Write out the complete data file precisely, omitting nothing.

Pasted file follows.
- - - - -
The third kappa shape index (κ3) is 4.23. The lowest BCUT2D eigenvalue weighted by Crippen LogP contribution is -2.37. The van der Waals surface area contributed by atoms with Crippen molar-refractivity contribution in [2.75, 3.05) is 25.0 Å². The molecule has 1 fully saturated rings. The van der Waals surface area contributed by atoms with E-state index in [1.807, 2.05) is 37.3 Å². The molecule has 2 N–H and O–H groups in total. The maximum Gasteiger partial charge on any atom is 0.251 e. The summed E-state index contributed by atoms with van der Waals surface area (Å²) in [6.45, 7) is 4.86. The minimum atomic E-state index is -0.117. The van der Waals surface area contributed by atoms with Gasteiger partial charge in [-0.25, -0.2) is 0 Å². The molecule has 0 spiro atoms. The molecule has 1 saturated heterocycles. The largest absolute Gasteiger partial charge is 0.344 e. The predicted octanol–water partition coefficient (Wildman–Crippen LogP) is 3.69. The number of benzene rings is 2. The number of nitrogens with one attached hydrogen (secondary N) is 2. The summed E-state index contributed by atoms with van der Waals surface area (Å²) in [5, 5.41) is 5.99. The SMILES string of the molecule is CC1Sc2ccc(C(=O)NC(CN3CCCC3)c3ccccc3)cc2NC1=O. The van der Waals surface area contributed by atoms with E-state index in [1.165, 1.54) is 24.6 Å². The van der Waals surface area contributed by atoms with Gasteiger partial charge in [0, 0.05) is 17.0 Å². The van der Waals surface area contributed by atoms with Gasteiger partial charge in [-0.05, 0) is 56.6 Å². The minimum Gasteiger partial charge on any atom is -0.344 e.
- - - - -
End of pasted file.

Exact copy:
The third kappa shape index (κ3) is 4.23. The lowest BCUT2D eigenvalue weighted by Crippen LogP contribution is -2.37. The van der Waals surface area contributed by atoms with Crippen molar-refractivity contribution in [2.75, 3.05) is 25.0 Å². The molecule has 1 fully saturated rings. The van der Waals surface area contributed by atoms with E-state index in [1.807, 2.05) is 37.3 Å². The molecule has 2 N–H and O–H groups in total. The maximum Gasteiger partial charge on any atom is 0.251 e. The summed E-state index contributed by atoms with van der Waals surface area (Å²) in [6.45, 7) is 4.86. The minimum atomic E-state index is -0.117. The van der Waals surface area contributed by atoms with Gasteiger partial charge in [-0.25, -0.2) is 0 Å². The molecule has 0 spiro atoms. The molecule has 1 saturated heterocycles. The largest absolute Gasteiger partial charge is 0.344 e. The predicted octanol–water partition coefficient (Wildman–Crippen LogP) is 3.69. The number of benzene rings is 2. The number of nitrogens with one attached hydrogen (secondary N) is 2. The summed E-state index contributed by atoms with van der Waals surface area (Å²) in [5, 5.41) is 5.99. The SMILES string of the molecule is CC1Sc2ccc(C(=O)NC(CN3CCCC3)c3ccccc3)cc2NC1=O. The van der Waals surface area contributed by atoms with E-state index in [1.165, 1.54) is 24.6 Å². The van der Waals surface area contributed by atoms with Gasteiger partial charge in [0, 0.05) is 17.0 Å². The van der Waals surface area contributed by atoms with Gasteiger partial charge in [-0.05, 0) is 56.6 Å². The minimum Gasteiger partial charge on any atom is -0.344 e.